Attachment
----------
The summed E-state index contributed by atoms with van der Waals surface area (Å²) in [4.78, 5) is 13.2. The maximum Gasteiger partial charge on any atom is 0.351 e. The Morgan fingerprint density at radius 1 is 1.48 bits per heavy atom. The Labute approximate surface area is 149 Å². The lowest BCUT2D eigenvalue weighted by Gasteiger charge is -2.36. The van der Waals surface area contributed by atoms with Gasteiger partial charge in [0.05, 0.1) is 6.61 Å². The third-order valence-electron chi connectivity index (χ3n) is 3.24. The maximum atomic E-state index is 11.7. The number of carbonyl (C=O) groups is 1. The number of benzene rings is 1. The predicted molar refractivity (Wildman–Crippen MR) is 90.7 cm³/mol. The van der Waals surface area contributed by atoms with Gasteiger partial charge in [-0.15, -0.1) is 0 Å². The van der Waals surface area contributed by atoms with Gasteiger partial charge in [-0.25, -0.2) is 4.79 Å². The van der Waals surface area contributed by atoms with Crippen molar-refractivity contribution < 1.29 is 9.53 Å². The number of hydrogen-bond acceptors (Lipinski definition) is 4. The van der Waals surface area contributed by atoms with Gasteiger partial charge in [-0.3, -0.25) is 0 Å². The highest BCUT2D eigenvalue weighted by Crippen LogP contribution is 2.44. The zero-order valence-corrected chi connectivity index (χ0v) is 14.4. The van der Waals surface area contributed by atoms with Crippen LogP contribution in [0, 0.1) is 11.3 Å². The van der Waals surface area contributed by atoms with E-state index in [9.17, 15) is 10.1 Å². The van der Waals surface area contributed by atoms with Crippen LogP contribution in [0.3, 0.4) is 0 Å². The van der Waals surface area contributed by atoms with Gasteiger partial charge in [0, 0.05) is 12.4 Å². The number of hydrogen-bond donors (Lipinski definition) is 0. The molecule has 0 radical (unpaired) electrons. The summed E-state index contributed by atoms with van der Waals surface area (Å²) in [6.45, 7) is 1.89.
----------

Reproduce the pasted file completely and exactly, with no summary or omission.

The summed E-state index contributed by atoms with van der Waals surface area (Å²) in [4.78, 5) is 13.2. The maximum Gasteiger partial charge on any atom is 0.351 e. The Morgan fingerprint density at radius 1 is 1.48 bits per heavy atom. The Labute approximate surface area is 149 Å². The lowest BCUT2D eigenvalue weighted by Gasteiger charge is -2.36. The van der Waals surface area contributed by atoms with Gasteiger partial charge in [0.05, 0.1) is 6.61 Å². The third-order valence-electron chi connectivity index (χ3n) is 3.24. The maximum atomic E-state index is 11.7. The number of carbonyl (C=O) groups is 1. The number of benzene rings is 1. The predicted molar refractivity (Wildman–Crippen MR) is 90.7 cm³/mol. The van der Waals surface area contributed by atoms with Gasteiger partial charge in [-0.15, -0.1) is 0 Å². The van der Waals surface area contributed by atoms with Gasteiger partial charge in [-0.25, -0.2) is 4.79 Å². The van der Waals surface area contributed by atoms with Crippen molar-refractivity contribution < 1.29 is 9.53 Å². The number of hydrogen-bond acceptors (Lipinski definition) is 4. The van der Waals surface area contributed by atoms with Gasteiger partial charge in [-0.3, -0.25) is 0 Å². The highest BCUT2D eigenvalue weighted by Crippen LogP contribution is 2.44. The zero-order valence-corrected chi connectivity index (χ0v) is 14.4. The van der Waals surface area contributed by atoms with Crippen LogP contribution in [0, 0.1) is 11.3 Å². The van der Waals surface area contributed by atoms with E-state index in [9.17, 15) is 10.1 Å². The van der Waals surface area contributed by atoms with Crippen LogP contribution in [0.3, 0.4) is 0 Å². The van der Waals surface area contributed by atoms with Gasteiger partial charge in [0, 0.05) is 12.4 Å². The number of hydrogen-bond donors (Lipinski definition) is 0. The molecule has 0 radical (unpaired) electrons. The summed E-state index contributed by atoms with van der Waals surface area (Å²) in [6.45, 7) is 1.89.